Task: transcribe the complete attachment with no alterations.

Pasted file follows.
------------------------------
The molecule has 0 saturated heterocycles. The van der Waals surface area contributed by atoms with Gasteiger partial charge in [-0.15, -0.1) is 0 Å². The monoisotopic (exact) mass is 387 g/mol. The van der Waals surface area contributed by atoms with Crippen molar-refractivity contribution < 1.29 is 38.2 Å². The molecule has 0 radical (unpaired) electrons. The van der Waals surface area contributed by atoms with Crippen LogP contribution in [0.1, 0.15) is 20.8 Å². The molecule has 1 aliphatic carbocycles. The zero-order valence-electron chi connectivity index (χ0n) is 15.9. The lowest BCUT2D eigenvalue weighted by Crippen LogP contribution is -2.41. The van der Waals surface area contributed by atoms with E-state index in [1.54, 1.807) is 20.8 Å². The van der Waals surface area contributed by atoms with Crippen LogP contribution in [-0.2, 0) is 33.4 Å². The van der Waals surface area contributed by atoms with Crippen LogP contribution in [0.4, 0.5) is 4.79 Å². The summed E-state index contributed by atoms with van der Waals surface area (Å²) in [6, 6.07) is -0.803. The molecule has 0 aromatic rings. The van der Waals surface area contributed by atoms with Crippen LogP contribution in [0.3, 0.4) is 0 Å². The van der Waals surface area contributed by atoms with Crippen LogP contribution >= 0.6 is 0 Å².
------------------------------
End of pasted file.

The molecule has 0 saturated heterocycles. The van der Waals surface area contributed by atoms with Gasteiger partial charge in [-0.15, -0.1) is 0 Å². The monoisotopic (exact) mass is 387 g/mol. The van der Waals surface area contributed by atoms with Crippen molar-refractivity contribution < 1.29 is 38.2 Å². The molecule has 0 radical (unpaired) electrons. The van der Waals surface area contributed by atoms with Crippen LogP contribution in [0.1, 0.15) is 20.8 Å². The molecule has 1 aliphatic carbocycles. The zero-order valence-electron chi connectivity index (χ0n) is 15.9. The lowest BCUT2D eigenvalue weighted by Crippen LogP contribution is -2.41. The van der Waals surface area contributed by atoms with E-state index in [1.54, 1.807) is 20.8 Å². The van der Waals surface area contributed by atoms with Crippen LogP contribution in [-0.2, 0) is 33.4 Å². The van der Waals surface area contributed by atoms with Crippen LogP contribution in [0.4, 0.5) is 4.79 Å². The summed E-state index contributed by atoms with van der Waals surface area (Å²) in [6, 6.07) is -0.803. The molecule has 0 aromatic rings. The van der Waals surface area contributed by atoms with Crippen LogP contribution in [0.3, 0.4) is 0 Å². The van der Waals surface area contributed by atoms with Crippen LogP contribution >= 0.6 is 0 Å².